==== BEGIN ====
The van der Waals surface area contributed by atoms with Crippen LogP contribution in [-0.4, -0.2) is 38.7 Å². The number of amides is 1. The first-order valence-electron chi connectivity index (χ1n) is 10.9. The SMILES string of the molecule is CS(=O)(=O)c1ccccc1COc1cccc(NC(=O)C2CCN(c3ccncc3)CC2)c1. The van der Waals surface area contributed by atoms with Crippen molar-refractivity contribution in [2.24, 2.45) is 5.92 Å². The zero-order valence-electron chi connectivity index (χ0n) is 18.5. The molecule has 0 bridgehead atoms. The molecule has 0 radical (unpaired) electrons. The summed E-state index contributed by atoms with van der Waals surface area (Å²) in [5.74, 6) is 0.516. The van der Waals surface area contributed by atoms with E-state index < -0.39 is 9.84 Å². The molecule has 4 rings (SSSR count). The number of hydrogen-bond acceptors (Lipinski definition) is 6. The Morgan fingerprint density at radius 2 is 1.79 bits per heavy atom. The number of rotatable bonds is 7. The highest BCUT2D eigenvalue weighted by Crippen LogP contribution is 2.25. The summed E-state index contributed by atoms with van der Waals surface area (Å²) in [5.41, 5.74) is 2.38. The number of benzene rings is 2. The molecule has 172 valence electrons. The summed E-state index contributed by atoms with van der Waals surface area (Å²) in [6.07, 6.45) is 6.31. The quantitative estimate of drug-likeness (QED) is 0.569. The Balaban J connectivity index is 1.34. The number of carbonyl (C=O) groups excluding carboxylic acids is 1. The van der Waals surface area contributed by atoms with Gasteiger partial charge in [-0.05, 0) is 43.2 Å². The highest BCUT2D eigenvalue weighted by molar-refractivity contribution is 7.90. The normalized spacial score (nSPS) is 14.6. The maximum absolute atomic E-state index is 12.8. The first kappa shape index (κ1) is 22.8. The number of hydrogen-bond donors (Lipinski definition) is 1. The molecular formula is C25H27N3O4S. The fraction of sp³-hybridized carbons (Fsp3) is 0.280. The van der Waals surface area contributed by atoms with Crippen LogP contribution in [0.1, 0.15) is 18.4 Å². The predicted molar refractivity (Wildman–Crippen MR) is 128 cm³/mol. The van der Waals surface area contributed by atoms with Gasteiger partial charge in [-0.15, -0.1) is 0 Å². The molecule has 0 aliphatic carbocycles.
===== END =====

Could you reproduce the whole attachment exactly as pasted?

The van der Waals surface area contributed by atoms with Crippen LogP contribution in [-0.4, -0.2) is 38.7 Å². The number of amides is 1. The first-order valence-electron chi connectivity index (χ1n) is 10.9. The SMILES string of the molecule is CS(=O)(=O)c1ccccc1COc1cccc(NC(=O)C2CCN(c3ccncc3)CC2)c1. The van der Waals surface area contributed by atoms with Crippen molar-refractivity contribution in [2.24, 2.45) is 5.92 Å². The zero-order valence-electron chi connectivity index (χ0n) is 18.5. The molecule has 0 bridgehead atoms. The molecule has 0 radical (unpaired) electrons. The summed E-state index contributed by atoms with van der Waals surface area (Å²) in [5.74, 6) is 0.516. The van der Waals surface area contributed by atoms with E-state index < -0.39 is 9.84 Å². The molecule has 4 rings (SSSR count). The number of hydrogen-bond acceptors (Lipinski definition) is 6. The Morgan fingerprint density at radius 2 is 1.79 bits per heavy atom. The number of rotatable bonds is 7. The highest BCUT2D eigenvalue weighted by Crippen LogP contribution is 2.25. The summed E-state index contributed by atoms with van der Waals surface area (Å²) in [5.41, 5.74) is 2.38. The number of benzene rings is 2. The molecule has 172 valence electrons. The summed E-state index contributed by atoms with van der Waals surface area (Å²) in [6.07, 6.45) is 6.31. The quantitative estimate of drug-likeness (QED) is 0.569. The Balaban J connectivity index is 1.34. The number of carbonyl (C=O) groups excluding carboxylic acids is 1. The van der Waals surface area contributed by atoms with Gasteiger partial charge in [-0.05, 0) is 43.2 Å². The highest BCUT2D eigenvalue weighted by molar-refractivity contribution is 7.90. The normalized spacial score (nSPS) is 14.6. The maximum absolute atomic E-state index is 12.8. The first kappa shape index (κ1) is 22.8. The number of hydrogen-bond donors (Lipinski definition) is 1. The molecular formula is C25H27N3O4S. The fraction of sp³-hybridized carbons (Fsp3) is 0.280. The van der Waals surface area contributed by atoms with Crippen LogP contribution in [0.1, 0.15) is 18.4 Å². The predicted molar refractivity (Wildman–Crippen MR) is 128 cm³/mol. The van der Waals surface area contributed by atoms with Gasteiger partial charge in [-0.15, -0.1) is 0 Å². The molecule has 0 aliphatic carbocycles.